I Love Cypripedium acaule aka Lady Slipper Orchid

Feb 23, 2024 | Love This!

Name:  Cypripedium acaule aka Lady Slipper Orchid

Type of Plant: Native ground orchid that thrives in damp woodland and acidic soils

Why I Love This Plant:     The more you know about the lady slipper orchid, the more there is to wonder about and admire. First of all, in order to reproduce the lady slipper seeds need to interact with a soil fungus from the genus Rizoctonia. It seems that these orchid seeds don’t have the food supply in them as most seeds do, so they require the Rizoctonia threads to break open the seed and attach in order to germinate.

Secondly, these flowers trick bees into fertilizing them so that they can produce seeds. The flowers have a scent and markings that attract several species of bumble bees, but once inside those bees can’t get out the way that they came in.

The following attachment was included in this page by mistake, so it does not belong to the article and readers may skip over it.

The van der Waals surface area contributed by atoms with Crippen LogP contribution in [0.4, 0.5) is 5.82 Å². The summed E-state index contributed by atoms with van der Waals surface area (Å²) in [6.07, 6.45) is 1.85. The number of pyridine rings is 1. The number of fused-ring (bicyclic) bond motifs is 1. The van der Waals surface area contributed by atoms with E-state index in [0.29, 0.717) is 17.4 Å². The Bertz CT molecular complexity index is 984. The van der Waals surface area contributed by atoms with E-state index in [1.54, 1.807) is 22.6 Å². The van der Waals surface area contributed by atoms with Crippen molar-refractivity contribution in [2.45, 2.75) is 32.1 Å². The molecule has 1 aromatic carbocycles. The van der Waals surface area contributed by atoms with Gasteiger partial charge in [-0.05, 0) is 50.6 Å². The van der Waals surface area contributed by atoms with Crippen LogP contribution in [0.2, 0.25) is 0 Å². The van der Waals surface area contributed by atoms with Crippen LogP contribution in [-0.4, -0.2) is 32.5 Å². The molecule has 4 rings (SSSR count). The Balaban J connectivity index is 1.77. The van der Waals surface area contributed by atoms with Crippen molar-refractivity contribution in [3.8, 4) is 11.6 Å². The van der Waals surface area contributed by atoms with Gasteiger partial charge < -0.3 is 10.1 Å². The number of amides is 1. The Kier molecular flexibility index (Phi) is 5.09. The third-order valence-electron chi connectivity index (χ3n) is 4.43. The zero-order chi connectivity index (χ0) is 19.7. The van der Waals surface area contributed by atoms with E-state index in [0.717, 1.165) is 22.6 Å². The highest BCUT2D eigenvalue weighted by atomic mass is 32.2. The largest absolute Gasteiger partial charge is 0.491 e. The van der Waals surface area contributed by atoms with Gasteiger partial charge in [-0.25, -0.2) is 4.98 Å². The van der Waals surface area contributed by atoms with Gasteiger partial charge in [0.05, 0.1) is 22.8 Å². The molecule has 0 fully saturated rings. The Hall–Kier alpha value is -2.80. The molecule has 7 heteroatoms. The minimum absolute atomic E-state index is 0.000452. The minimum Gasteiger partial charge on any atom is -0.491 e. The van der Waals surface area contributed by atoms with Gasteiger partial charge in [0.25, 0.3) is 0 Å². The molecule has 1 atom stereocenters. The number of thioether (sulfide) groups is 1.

Bees have to find another way out, which (what a surprise!) takes the bee on a passage past the flower’s reproductive parts. Although the bee is allowed to escape after assisting the orchid with cross-pollination, they haven’t gotten any nectar or accessible pollen as a reward.  

A Word to the Wise: These plants are endangered in Massachusetts, so value them, take photos, but do not pick them, harvest seeds, or try and transplant them into your garden. In fact, if you look for plants you can buy, be sure that they are not harvested from the wild. (Hint: I suspect that the less expensive ones found online are taken illegally from wild places.) 

In Massachusetts this lovely orchid can be seen flowering in damp woodland in late May.

Look for lady slippers and take photos, but never pick the flowers, seed pods, or try and transplant.


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